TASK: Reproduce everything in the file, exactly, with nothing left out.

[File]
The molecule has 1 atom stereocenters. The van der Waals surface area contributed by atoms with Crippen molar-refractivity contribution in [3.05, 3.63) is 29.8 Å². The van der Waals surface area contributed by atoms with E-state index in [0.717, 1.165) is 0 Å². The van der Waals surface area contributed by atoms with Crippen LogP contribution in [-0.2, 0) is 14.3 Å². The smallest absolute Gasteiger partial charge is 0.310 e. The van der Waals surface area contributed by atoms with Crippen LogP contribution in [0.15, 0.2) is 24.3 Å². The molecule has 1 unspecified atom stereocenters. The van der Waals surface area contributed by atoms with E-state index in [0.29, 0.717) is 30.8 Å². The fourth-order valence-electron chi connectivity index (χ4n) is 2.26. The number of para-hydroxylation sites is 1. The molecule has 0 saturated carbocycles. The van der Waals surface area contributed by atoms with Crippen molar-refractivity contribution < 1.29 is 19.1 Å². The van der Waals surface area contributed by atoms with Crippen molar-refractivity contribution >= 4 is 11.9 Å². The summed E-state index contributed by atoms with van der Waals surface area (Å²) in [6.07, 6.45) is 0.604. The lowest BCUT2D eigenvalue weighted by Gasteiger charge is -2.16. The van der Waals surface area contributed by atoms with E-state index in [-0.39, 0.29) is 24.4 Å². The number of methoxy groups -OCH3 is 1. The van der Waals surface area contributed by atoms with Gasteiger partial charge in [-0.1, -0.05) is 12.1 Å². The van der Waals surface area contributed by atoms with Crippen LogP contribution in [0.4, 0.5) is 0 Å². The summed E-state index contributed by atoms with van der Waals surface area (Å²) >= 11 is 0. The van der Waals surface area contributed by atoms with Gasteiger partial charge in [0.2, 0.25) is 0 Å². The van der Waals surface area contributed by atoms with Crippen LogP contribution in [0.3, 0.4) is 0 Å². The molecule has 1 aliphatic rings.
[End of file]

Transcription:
The molecule has 1 atom stereocenters. The van der Waals surface area contributed by atoms with Crippen molar-refractivity contribution in [3.05, 3.63) is 29.8 Å². The van der Waals surface area contributed by atoms with E-state index in [0.717, 1.165) is 0 Å². The van der Waals surface area contributed by atoms with Crippen LogP contribution in [-0.2, 0) is 14.3 Å². The smallest absolute Gasteiger partial charge is 0.310 e. The van der Waals surface area contributed by atoms with Crippen LogP contribution in [0.15, 0.2) is 24.3 Å². The molecule has 1 unspecified atom stereocenters. The van der Waals surface area contributed by atoms with E-state index in [0.29, 0.717) is 30.8 Å². The fourth-order valence-electron chi connectivity index (χ4n) is 2.26. The number of para-hydroxylation sites is 1. The molecule has 0 saturated carbocycles. The van der Waals surface area contributed by atoms with Crippen molar-refractivity contribution < 1.29 is 19.1 Å². The van der Waals surface area contributed by atoms with Crippen molar-refractivity contribution >= 4 is 11.9 Å². The summed E-state index contributed by atoms with van der Waals surface area (Å²) in [6.07, 6.45) is 0.604. The lowest BCUT2D eigenvalue weighted by Gasteiger charge is -2.16. The van der Waals surface area contributed by atoms with E-state index in [-0.39, 0.29) is 24.4 Å². The number of methoxy groups -OCH3 is 1. The van der Waals surface area contributed by atoms with Gasteiger partial charge in [-0.1, -0.05) is 12.1 Å². The van der Waals surface area contributed by atoms with Crippen LogP contribution in [0.4, 0.5) is 0 Å². The summed E-state index contributed by atoms with van der Waals surface area (Å²) >= 11 is 0. The van der Waals surface area contributed by atoms with Gasteiger partial charge in [0.2, 0.25) is 0 Å². The van der Waals surface area contributed by atoms with Crippen LogP contribution in [0.3, 0.4) is 0 Å². The molecule has 1 aliphatic rings.